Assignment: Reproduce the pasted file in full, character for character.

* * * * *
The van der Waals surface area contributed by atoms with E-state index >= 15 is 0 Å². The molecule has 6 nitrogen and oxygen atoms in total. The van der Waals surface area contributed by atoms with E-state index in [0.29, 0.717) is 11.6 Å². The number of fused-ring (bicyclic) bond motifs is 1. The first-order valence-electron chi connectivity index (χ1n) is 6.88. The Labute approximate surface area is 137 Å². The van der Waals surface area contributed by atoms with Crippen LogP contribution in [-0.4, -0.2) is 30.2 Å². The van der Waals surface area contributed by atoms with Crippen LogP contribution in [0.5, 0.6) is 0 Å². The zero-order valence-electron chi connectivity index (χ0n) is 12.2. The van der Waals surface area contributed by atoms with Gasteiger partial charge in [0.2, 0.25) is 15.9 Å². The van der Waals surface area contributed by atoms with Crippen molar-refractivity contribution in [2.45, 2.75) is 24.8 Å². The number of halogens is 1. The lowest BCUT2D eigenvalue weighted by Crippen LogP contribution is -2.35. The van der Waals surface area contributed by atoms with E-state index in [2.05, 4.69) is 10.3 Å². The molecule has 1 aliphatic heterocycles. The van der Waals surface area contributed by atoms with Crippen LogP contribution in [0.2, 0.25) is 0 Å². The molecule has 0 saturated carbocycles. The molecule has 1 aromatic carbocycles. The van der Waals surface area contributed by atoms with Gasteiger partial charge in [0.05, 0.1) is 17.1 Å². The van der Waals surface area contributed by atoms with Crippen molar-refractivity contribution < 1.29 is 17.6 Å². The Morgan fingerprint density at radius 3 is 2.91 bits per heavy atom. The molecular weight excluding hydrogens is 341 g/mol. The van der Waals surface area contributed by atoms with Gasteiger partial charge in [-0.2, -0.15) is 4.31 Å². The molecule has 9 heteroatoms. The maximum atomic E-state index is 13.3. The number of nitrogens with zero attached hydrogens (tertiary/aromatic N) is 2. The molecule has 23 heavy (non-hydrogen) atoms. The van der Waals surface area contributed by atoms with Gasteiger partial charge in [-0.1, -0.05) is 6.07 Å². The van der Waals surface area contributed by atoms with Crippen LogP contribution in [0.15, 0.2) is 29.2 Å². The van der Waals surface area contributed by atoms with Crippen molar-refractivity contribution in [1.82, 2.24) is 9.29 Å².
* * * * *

The van der Waals surface area contributed by atoms with E-state index >= 15 is 0 Å². The molecule has 6 nitrogen and oxygen atoms in total. The van der Waals surface area contributed by atoms with E-state index in [0.29, 0.717) is 11.6 Å². The number of fused-ring (bicyclic) bond motifs is 1. The first-order valence-electron chi connectivity index (χ1n) is 6.88. The Labute approximate surface area is 137 Å². The van der Waals surface area contributed by atoms with Crippen LogP contribution in [-0.4, -0.2) is 30.2 Å². The van der Waals surface area contributed by atoms with Crippen LogP contribution in [0.5, 0.6) is 0 Å². The zero-order valence-electron chi connectivity index (χ0n) is 12.2. The van der Waals surface area contributed by atoms with Gasteiger partial charge in [0.2, 0.25) is 15.9 Å². The van der Waals surface area contributed by atoms with Crippen molar-refractivity contribution in [2.45, 2.75) is 24.8 Å². The number of halogens is 1. The lowest BCUT2D eigenvalue weighted by Crippen LogP contribution is -2.35. The van der Waals surface area contributed by atoms with E-state index in [2.05, 4.69) is 10.3 Å². The molecule has 1 aliphatic heterocycles. The van der Waals surface area contributed by atoms with Crippen LogP contribution in [0.2, 0.25) is 0 Å². The molecule has 0 saturated carbocycles. The molecule has 1 aromatic carbocycles. The van der Waals surface area contributed by atoms with Gasteiger partial charge in [0.05, 0.1) is 17.1 Å². The van der Waals surface area contributed by atoms with Crippen molar-refractivity contribution < 1.29 is 17.6 Å². The Morgan fingerprint density at radius 3 is 2.91 bits per heavy atom. The molecular weight excluding hydrogens is 341 g/mol. The van der Waals surface area contributed by atoms with Gasteiger partial charge in [-0.2, -0.15) is 4.31 Å². The molecule has 9 heteroatoms. The maximum atomic E-state index is 13.3. The number of nitrogens with zero attached hydrogens (tertiary/aromatic N) is 2. The molecule has 23 heavy (non-hydrogen) atoms. The van der Waals surface area contributed by atoms with Gasteiger partial charge in [-0.1, -0.05) is 6.07 Å². The van der Waals surface area contributed by atoms with Crippen LogP contribution in [0.15, 0.2) is 29.2 Å². The van der Waals surface area contributed by atoms with Crippen molar-refractivity contribution in [1.82, 2.24) is 9.29 Å².